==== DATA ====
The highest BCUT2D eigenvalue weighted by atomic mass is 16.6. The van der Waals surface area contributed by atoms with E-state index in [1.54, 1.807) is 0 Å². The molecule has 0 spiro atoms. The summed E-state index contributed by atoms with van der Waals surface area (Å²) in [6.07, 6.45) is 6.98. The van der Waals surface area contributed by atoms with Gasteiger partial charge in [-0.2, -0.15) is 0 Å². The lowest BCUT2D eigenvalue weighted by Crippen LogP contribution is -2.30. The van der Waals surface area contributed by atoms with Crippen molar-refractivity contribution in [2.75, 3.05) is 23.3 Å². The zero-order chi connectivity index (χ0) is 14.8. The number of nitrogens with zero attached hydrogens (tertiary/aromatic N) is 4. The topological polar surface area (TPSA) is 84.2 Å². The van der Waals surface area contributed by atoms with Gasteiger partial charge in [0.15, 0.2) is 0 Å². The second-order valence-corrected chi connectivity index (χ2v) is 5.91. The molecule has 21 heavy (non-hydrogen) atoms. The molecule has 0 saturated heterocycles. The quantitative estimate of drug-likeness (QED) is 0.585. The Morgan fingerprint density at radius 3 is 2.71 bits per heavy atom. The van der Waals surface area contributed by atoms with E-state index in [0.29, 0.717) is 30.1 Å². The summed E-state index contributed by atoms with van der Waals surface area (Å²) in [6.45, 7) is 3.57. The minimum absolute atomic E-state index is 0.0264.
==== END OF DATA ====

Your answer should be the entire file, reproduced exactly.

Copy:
The highest BCUT2D eigenvalue weighted by atomic mass is 16.6. The van der Waals surface area contributed by atoms with E-state index in [1.54, 1.807) is 0 Å². The molecule has 0 spiro atoms. The summed E-state index contributed by atoms with van der Waals surface area (Å²) in [6.07, 6.45) is 6.98. The van der Waals surface area contributed by atoms with Gasteiger partial charge in [-0.2, -0.15) is 0 Å². The lowest BCUT2D eigenvalue weighted by Crippen LogP contribution is -2.30. The van der Waals surface area contributed by atoms with Crippen molar-refractivity contribution in [2.75, 3.05) is 23.3 Å². The zero-order chi connectivity index (χ0) is 14.8. The number of nitrogens with zero attached hydrogens (tertiary/aromatic N) is 4. The topological polar surface area (TPSA) is 84.2 Å². The van der Waals surface area contributed by atoms with Gasteiger partial charge in [0.15, 0.2) is 0 Å². The second-order valence-corrected chi connectivity index (χ2v) is 5.91. The molecule has 21 heavy (non-hydrogen) atoms. The molecule has 0 saturated heterocycles. The quantitative estimate of drug-likeness (QED) is 0.585. The Morgan fingerprint density at radius 3 is 2.71 bits per heavy atom. The van der Waals surface area contributed by atoms with E-state index in [0.29, 0.717) is 30.1 Å². The summed E-state index contributed by atoms with van der Waals surface area (Å²) in [6.45, 7) is 3.57. The minimum absolute atomic E-state index is 0.0264.